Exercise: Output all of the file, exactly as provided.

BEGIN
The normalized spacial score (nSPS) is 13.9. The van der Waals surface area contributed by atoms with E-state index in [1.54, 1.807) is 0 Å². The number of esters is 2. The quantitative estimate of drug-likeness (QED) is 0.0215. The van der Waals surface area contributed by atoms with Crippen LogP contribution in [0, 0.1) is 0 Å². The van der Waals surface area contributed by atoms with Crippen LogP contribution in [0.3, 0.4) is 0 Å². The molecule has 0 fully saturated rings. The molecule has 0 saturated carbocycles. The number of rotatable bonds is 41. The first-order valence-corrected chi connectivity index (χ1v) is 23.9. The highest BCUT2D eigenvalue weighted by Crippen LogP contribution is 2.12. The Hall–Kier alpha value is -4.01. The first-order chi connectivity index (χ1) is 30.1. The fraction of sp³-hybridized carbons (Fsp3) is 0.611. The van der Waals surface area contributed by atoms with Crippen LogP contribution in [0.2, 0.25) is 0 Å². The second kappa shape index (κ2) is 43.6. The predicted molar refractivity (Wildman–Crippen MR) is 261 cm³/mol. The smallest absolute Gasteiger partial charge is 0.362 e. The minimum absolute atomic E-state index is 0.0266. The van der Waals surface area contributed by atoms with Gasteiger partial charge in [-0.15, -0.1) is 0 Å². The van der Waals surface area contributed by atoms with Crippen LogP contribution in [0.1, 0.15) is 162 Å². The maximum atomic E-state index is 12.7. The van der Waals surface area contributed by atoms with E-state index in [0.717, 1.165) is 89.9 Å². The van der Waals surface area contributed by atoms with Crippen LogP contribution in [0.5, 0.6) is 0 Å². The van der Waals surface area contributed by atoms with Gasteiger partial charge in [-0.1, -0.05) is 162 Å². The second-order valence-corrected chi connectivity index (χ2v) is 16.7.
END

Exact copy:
The normalized spacial score (nSPS) is 13.9. The van der Waals surface area contributed by atoms with E-state index in [1.54, 1.807) is 0 Å². The number of esters is 2. The quantitative estimate of drug-likeness (QED) is 0.0215. The van der Waals surface area contributed by atoms with Crippen LogP contribution in [0, 0.1) is 0 Å². The van der Waals surface area contributed by atoms with Crippen LogP contribution in [0.3, 0.4) is 0 Å². The molecule has 0 fully saturated rings. The molecule has 0 saturated carbocycles. The number of rotatable bonds is 41. The first-order valence-corrected chi connectivity index (χ1v) is 23.9. The highest BCUT2D eigenvalue weighted by Crippen LogP contribution is 2.12. The Hall–Kier alpha value is -4.01. The first-order chi connectivity index (χ1) is 30.1. The fraction of sp³-hybridized carbons (Fsp3) is 0.611. The van der Waals surface area contributed by atoms with Crippen LogP contribution in [0.2, 0.25) is 0 Å². The second kappa shape index (κ2) is 43.6. The predicted molar refractivity (Wildman–Crippen MR) is 261 cm³/mol. The smallest absolute Gasteiger partial charge is 0.362 e. The minimum absolute atomic E-state index is 0.0266. The van der Waals surface area contributed by atoms with Gasteiger partial charge in [-0.15, -0.1) is 0 Å². The van der Waals surface area contributed by atoms with Crippen LogP contribution in [0.1, 0.15) is 162 Å². The maximum atomic E-state index is 12.7. The van der Waals surface area contributed by atoms with E-state index in [0.717, 1.165) is 89.9 Å². The van der Waals surface area contributed by atoms with Crippen LogP contribution in [0.5, 0.6) is 0 Å². The van der Waals surface area contributed by atoms with Gasteiger partial charge in [-0.1, -0.05) is 162 Å². The second-order valence-corrected chi connectivity index (χ2v) is 16.7.